The evolution of The Happy Accident

We need happy accidents. At the very least, we need that unsure, out-of-control result, to counter the hyper-controlled creative process -- which has been made even more so through digital technology. We need to be surprised, sometimes we need to not know the result in advance, and sometimes delayed gratification is the most gratifying. Anyone who has every processed their own film and made their own prints the old-school way -- in a darkroom, with chemicals and a meditative orange glow to set the mood -- knows the magic of seeing a print darken and become recognizable in shades of gray, white and black beneath the shimmer  of chemical developer.  It wasn't until the print had then gone through a stop bath and spent three minutes in fixer that one could take it out of the darkroom in a tray, squeegee it, and evaluate it for adjustments.  It garnered anticipation (DID IT COME OUT???) a powerful emotion absent in the world of digital instant gratification.

After years of mastering technique and technology as a professional photographer, I wanted to cut loose and give up control. And that's when I fell in love with Holga. The Holga is a plastic camera, with a plastic lens, light leaks, a hand winder, and completely unpredictable results. I called it my magic camera, because the results always had some extra creative contribution by the low tech 'errors' inherent in the camera.  Sometimes it meant unusable pictures, but many images were a lovely surprise -  simply transcendent. Many photographers have enjoyed using the Holga, as they have the Diana, the Lomo, and other plastic-lens cameras. The Lomogrophy Society  has fantastic options on all of these cameras, including stereo 3-d and pinhole Holgas. Some Holga images from my series, "Travels and Mysteries":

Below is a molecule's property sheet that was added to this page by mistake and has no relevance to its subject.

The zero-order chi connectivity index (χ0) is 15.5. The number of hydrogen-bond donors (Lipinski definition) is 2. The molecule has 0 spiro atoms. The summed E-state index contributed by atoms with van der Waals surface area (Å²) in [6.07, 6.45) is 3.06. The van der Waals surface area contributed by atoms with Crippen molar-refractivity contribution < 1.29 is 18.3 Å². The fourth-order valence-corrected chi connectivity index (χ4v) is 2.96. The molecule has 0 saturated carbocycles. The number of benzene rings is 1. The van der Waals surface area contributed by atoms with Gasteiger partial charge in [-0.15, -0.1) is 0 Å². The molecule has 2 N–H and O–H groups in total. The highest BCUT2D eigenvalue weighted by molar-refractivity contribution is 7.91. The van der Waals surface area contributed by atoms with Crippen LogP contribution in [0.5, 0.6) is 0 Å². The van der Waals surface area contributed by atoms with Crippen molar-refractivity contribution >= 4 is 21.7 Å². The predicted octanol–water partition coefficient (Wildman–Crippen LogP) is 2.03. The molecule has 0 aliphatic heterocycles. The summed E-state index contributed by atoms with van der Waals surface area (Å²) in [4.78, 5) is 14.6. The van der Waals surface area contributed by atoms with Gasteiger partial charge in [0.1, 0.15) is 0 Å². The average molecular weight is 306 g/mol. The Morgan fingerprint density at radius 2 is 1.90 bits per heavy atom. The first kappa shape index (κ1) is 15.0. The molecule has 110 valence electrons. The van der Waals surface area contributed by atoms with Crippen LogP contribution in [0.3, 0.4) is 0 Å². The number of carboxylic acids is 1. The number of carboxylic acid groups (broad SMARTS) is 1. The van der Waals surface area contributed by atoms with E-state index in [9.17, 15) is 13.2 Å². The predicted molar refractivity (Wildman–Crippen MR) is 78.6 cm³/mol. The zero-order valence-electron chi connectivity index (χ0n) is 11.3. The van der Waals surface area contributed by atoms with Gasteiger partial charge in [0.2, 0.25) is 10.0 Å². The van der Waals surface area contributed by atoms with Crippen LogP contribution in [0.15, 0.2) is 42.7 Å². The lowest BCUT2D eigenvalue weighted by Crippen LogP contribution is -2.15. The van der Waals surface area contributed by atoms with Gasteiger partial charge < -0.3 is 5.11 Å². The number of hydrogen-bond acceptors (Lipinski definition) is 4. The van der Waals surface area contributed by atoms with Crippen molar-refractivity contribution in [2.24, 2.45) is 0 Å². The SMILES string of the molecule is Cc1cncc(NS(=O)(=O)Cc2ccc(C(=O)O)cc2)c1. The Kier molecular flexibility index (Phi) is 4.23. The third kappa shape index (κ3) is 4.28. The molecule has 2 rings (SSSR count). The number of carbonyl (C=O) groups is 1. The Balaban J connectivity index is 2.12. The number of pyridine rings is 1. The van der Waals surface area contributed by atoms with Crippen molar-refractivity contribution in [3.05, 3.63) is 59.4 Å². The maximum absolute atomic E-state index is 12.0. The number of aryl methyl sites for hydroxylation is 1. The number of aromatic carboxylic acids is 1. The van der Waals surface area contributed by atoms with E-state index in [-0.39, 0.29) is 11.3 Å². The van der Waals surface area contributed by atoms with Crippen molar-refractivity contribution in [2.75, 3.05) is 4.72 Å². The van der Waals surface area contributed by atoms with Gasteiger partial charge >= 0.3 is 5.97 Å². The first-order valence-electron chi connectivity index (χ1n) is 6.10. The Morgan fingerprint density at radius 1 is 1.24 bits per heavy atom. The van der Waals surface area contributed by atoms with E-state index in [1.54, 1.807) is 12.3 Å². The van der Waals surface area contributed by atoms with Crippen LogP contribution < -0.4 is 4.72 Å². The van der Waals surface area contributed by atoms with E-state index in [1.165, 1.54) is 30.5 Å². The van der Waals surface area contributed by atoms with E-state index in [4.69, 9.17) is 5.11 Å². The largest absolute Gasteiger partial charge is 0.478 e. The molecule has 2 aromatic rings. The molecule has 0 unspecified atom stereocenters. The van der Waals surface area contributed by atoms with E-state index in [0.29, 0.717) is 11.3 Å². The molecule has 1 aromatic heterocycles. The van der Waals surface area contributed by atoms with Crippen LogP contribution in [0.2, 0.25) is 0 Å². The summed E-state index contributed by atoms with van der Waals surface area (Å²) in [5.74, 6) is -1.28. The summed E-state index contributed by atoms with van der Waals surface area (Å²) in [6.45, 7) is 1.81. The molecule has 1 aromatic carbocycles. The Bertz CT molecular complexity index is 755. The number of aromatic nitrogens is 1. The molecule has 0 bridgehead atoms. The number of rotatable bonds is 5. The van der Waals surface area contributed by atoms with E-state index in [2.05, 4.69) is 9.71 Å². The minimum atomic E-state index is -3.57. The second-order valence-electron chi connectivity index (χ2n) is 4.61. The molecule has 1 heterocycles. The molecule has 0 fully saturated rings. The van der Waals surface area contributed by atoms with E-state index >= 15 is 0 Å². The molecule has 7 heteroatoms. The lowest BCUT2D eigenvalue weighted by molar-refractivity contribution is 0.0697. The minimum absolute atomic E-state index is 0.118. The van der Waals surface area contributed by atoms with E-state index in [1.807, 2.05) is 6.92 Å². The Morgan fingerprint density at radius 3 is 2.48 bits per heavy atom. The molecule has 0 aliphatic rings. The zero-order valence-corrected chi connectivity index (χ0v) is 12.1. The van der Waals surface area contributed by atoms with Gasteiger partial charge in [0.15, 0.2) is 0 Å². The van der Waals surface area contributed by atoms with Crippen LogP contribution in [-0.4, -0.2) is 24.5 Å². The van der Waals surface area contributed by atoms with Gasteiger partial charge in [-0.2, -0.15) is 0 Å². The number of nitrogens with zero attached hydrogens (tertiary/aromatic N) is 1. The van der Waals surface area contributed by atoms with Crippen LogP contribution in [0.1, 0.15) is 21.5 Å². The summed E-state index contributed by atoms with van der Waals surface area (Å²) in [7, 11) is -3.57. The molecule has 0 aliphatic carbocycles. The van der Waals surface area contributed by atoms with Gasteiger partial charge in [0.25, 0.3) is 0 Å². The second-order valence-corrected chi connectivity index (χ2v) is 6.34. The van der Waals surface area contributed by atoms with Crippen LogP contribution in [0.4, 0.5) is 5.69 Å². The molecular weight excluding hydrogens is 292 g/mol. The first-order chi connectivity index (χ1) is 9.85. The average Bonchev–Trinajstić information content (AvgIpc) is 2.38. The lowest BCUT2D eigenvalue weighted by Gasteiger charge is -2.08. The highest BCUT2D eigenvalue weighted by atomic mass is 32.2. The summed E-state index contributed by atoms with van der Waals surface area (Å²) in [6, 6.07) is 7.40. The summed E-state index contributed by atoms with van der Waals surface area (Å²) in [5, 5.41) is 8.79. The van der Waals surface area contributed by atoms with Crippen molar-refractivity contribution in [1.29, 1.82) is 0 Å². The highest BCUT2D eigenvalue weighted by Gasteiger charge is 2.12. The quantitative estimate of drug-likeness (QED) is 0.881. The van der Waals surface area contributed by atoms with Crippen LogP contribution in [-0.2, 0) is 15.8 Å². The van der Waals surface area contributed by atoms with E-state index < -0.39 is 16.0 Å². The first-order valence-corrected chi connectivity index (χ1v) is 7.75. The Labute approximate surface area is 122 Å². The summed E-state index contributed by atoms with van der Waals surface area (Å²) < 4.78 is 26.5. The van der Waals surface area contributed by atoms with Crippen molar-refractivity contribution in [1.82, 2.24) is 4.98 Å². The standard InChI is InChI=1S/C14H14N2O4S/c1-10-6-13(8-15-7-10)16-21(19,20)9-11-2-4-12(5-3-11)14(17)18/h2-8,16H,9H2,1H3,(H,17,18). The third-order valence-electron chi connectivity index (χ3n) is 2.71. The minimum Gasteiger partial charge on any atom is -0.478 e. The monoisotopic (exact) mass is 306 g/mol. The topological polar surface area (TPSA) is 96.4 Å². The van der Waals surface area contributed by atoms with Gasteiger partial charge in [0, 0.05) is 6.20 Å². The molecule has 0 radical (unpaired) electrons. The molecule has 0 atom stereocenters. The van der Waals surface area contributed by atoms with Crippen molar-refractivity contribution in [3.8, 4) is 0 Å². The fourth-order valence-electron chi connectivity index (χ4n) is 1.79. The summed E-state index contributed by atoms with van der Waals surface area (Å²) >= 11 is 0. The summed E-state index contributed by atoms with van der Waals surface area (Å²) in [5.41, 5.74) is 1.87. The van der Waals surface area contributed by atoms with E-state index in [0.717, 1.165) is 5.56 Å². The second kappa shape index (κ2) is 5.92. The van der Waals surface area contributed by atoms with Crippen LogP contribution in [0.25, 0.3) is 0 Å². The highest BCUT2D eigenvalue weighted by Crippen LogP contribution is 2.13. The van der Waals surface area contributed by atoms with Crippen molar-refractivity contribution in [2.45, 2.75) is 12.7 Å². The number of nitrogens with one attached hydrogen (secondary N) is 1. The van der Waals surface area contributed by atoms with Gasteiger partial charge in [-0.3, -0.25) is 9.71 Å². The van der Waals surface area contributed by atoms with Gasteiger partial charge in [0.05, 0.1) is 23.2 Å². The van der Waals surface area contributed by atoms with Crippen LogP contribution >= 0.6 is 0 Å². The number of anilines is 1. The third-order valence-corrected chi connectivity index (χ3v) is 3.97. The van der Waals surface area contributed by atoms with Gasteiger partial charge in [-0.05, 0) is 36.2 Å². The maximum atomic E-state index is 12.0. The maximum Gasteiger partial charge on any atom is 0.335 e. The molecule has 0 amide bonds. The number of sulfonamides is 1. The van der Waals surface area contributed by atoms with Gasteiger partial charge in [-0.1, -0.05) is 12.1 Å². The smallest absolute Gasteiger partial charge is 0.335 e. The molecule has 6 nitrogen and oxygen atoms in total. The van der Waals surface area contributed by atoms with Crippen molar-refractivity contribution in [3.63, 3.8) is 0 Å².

So it was with great interest I read the recent New York Times article, "Digital Tools for making Brilliant Mistakes"   which spoke directly to my theory of the human need for the happy accident. The article started out with a description of the Digital Harinezumi, which I tweeted about after seeing it at last year's gift show.  The images were enchanting, and the stills reminded me of my beloved Holga.

From the Times article: "The newer thing may seem less flawed or simply easier...traditionalists insist, but it sacrifices warmth, soul, depth, personality, chance and the human touch. They must have a point, because practically every antiquated creative process ends up inspiring some kind of digital filter, effect or add-on designed explicitly to mimic its singular properties. The upshot is a form of progress toward perfecting flaws."

These mistakes -- even if created by a series of algorithms in the case of a digital filter -- have a nostalgia attached to them by bringing us back to the days before we could control and modify results with such ease. They are a reminder that to err is human, and that human errors in the creative process are a part of making art that resonates beyond technique and pure representation.

So get out there and experiment -- hit the wrong button in Photoshop, make a few mistakes. You never know what will happen -- After all, as technology becomes more ubiquitous the human touch is even more important.